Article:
People - Third Prize, Singles: Kristina Kormilitsyna, Kommersant Newspaper – Fidelity A woman strokes a girl’s head as she rests on her lap whilst sitting on a sofa in a police station in Camaguey, Cuba, on 12 February 2016, with a portrait of Fidel Castro hanging above them. Kristina Kormilitsyna, Kommersant Newspaper
People - First Prize, Stories: Michael Vince Kim – Aenikkaeng Sisters Olga and Adelina Lim Hi, one of the few Korean descendants who do not have mixed heritage.Their grandfather was Im Cheon Taek, one of the leading figures of the earliest Korean community in Cuba. In 1905, more than 1,000 Koreans traveled to Mexico under the false promise of prosperity in a paradisiac land. Instead, they were sold off as indentured slaves to harvest agave that was then known as "the green gold" of Mexico. Michael Vince Kim A Korean-Mayan's traditional Korean dress. While the descendants of Koreans have not retained their ancestors' language, the youngest generations are eager to learn Korean as a second language while also practicing their traditions. Michael Vince Kim
People - Second Prize, Stories: Antonio Gibotta, Agenzia Controluce – Enfarinat On 28 December each year, a “Flour War" takes place in Ibi in the province of Alicante, Spain. During the festival, the citizens are divided into two groups: the 'Enfarinat' (the floured) group simulates a coup d'etat and a second group tries to calm the rebellion. The teams play with flour, water, eggs and coloured smoke bombs. The 200-year-old tradition is known as “Els Enfarinats”, marking the biblical Massacre of the Innocents by King Herod. Antonio Gibotta, Agenzia Controluce Residents of Ibi stage a flour war during an annual celebration known as Els Enfarinats Antonio Gibotta, Agenzia Controluce
People - Third Prize, Stories: Jay Clendenin, Los Angeles Times – Olympians Christen Press, a forward with the Women's National Team, was due to compete at the 2016 Rio Olympics and was photographed at Chadwick School, where she is an alumni, in Palos Verdes, California. Jay Clendenin, Los Angeles Times Folau Niua, Danny Berret, Martin Iosefo, and Garrett Bender were due to be part of the men's sevens US rugby team at the 2016 Rio Olympics and were photographed at the Olympic Training Centre in Chula Vista, California. Jay Clendenin, Los Angeles Times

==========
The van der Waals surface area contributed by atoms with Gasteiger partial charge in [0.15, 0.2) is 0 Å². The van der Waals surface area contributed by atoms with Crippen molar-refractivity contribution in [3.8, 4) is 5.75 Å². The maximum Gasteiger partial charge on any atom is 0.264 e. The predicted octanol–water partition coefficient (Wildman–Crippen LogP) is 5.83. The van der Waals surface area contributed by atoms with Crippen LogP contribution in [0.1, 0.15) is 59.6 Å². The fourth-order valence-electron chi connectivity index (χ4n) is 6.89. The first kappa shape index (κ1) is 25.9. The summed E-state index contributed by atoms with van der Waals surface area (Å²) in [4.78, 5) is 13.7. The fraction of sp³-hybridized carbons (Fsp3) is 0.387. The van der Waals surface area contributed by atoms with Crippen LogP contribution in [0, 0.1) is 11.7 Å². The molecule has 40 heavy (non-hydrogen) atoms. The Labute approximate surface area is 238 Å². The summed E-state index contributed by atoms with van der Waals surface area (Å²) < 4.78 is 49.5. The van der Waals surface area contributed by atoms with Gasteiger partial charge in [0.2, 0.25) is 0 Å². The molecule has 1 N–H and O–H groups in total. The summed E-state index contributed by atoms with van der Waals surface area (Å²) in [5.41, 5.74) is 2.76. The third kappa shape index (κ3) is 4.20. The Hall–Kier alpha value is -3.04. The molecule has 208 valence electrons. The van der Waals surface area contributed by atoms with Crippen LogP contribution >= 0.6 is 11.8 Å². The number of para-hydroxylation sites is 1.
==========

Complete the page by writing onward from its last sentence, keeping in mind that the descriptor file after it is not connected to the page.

Sports - First Prize, Singles: Tom Jenkins, The Guardian – Grand National Steeplechase Jockey Nina Carberry flies off her horse, Sir Des Champs, as they fall at The Chair fence during the Grand National steeplechase, during day three of the Grand National Meeting at Aintree Racecourse on 9 April 2016 in Liverpool. Tom Jenkins, The Guardian
Sports - Second Prize, Singles: Cameron Spencer, Getty Images – The Dive Gaël Monfils of France dives for a forehand in his fourth round match against Andrey Kuznetsov of Russia, during the 2016 Australian Open at Melbourne Park, Australia, on 25 January 2016. Cameron Spencer, Getty Images
Sports - Third Prize, Singles: Kai Oliver Pfaffenbach, Thomson Reuters – Rio's Golden Smile Usain Bolt of Jamaica smiles as he looks back at his competition, whilst winning the 100-metre semi-final sprint, at the 2016 Olympics in Rio de Janeiro, Brazil. Bolt is regarded as the fastest human ever timed. He is the first person to hold both the 100-metre and 200-metre world records since fully automatic time became mandatory. Kai Oliver Pfaffenbach, Thomson Reuters